We have to make the same decision, on the basis of the same physical evidence, that the ancients had to make. And closely related is our decision about how to read the Bible.
What is wrong with their (and our) heads? Why do truth and reason not persuade us?
Isn’t it funny how you can look at something, and look at it, and look at it, and see the same thing, and then again look at it and see something completely different? I guess we’ve all stared at drawings like Wittgenstein’s duck/rabbit, or the old woman/young maiden drawing, or the one that at oneContinue reading “Gestalt shift: Jesus and the woman in Simon’s house”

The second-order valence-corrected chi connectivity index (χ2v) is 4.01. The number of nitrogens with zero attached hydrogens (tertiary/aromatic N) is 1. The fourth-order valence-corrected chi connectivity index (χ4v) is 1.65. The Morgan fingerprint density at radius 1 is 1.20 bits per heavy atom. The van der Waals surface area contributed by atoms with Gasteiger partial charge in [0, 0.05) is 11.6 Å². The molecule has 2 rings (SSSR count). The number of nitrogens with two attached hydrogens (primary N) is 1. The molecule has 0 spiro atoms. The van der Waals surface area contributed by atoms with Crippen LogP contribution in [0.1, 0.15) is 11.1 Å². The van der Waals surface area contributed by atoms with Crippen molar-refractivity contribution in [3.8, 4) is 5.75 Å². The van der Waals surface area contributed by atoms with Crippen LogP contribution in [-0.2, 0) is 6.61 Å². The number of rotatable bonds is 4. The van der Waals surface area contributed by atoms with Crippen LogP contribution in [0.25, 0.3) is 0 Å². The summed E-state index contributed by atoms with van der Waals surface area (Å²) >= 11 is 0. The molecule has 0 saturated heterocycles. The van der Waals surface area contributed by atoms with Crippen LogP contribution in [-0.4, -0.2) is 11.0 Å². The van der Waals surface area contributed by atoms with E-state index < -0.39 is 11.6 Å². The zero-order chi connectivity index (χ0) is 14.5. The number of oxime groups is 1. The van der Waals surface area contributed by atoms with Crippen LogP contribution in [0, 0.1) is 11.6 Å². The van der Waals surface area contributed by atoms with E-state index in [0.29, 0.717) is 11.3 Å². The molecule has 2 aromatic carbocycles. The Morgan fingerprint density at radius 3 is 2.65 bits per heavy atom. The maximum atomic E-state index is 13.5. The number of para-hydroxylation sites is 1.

In Matthew’s Sermon on the Mount, Jesus speaks to his followers, but in Luke’s Sermon on the Plain Jesus speaks to everyone—plainly.
Jesus will never be our homey who assures us that we are OK until we first hear him as the stranger who tells us that we are not OK, until we accept his exotic words as authoritative, as so authoritative and powerful that they cast out the demons that indwell us (verses 33–37), until we have been unmade and remade by his word.
What happens when Jesus fails to affirm our “us first!” expectations? Things get ugly fast.